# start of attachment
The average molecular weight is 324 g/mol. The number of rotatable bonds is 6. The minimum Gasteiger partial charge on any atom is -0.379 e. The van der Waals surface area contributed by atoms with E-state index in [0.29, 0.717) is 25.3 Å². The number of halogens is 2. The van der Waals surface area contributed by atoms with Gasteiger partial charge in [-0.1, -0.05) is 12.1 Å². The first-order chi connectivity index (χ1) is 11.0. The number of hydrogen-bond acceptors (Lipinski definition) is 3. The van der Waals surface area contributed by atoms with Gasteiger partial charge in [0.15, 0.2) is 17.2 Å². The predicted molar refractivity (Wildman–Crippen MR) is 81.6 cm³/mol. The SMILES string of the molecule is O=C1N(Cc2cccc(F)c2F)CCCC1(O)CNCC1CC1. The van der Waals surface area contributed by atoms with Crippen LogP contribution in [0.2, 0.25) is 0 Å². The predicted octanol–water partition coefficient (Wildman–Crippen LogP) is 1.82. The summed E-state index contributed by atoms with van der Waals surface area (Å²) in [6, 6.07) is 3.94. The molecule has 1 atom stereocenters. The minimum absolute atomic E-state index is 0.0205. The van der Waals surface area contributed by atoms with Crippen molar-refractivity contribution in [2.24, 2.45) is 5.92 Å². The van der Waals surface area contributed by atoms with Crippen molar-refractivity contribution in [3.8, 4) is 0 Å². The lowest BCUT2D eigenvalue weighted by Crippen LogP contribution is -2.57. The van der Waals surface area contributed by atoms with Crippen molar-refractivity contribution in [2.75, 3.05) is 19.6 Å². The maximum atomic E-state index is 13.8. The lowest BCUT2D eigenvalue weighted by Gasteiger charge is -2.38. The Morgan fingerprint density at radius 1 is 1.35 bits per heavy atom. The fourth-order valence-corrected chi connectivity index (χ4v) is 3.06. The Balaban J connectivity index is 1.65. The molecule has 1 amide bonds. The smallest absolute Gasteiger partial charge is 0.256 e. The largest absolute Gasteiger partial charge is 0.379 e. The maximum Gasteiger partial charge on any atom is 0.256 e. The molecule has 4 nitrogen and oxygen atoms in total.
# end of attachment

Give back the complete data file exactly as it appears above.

The average molecular weight is 324 g/mol. The number of rotatable bonds is 6. The minimum Gasteiger partial charge on any atom is -0.379 e. The van der Waals surface area contributed by atoms with E-state index in [0.29, 0.717) is 25.3 Å². The number of halogens is 2. The van der Waals surface area contributed by atoms with Gasteiger partial charge in [-0.1, -0.05) is 12.1 Å². The first-order chi connectivity index (χ1) is 11.0. The number of hydrogen-bond acceptors (Lipinski definition) is 3. The van der Waals surface area contributed by atoms with Gasteiger partial charge in [0.15, 0.2) is 17.2 Å². The predicted molar refractivity (Wildman–Crippen MR) is 81.6 cm³/mol. The SMILES string of the molecule is O=C1N(Cc2cccc(F)c2F)CCCC1(O)CNCC1CC1. The van der Waals surface area contributed by atoms with Crippen LogP contribution in [0.2, 0.25) is 0 Å². The predicted octanol–water partition coefficient (Wildman–Crippen LogP) is 1.82. The summed E-state index contributed by atoms with van der Waals surface area (Å²) in [6, 6.07) is 3.94. The molecule has 1 atom stereocenters. The minimum absolute atomic E-state index is 0.0205. The van der Waals surface area contributed by atoms with Crippen molar-refractivity contribution in [2.24, 2.45) is 5.92 Å². The van der Waals surface area contributed by atoms with Crippen molar-refractivity contribution in [3.8, 4) is 0 Å². The lowest BCUT2D eigenvalue weighted by Crippen LogP contribution is -2.57. The van der Waals surface area contributed by atoms with Crippen molar-refractivity contribution in [2.75, 3.05) is 19.6 Å². The maximum atomic E-state index is 13.8. The lowest BCUT2D eigenvalue weighted by Gasteiger charge is -2.38. The Morgan fingerprint density at radius 1 is 1.35 bits per heavy atom. The fourth-order valence-corrected chi connectivity index (χ4v) is 3.06. The Balaban J connectivity index is 1.65. The molecule has 1 amide bonds. The smallest absolute Gasteiger partial charge is 0.256 e. The largest absolute Gasteiger partial charge is 0.379 e. The maximum Gasteiger partial charge on any atom is 0.256 e. The molecule has 4 nitrogen and oxygen atoms in total.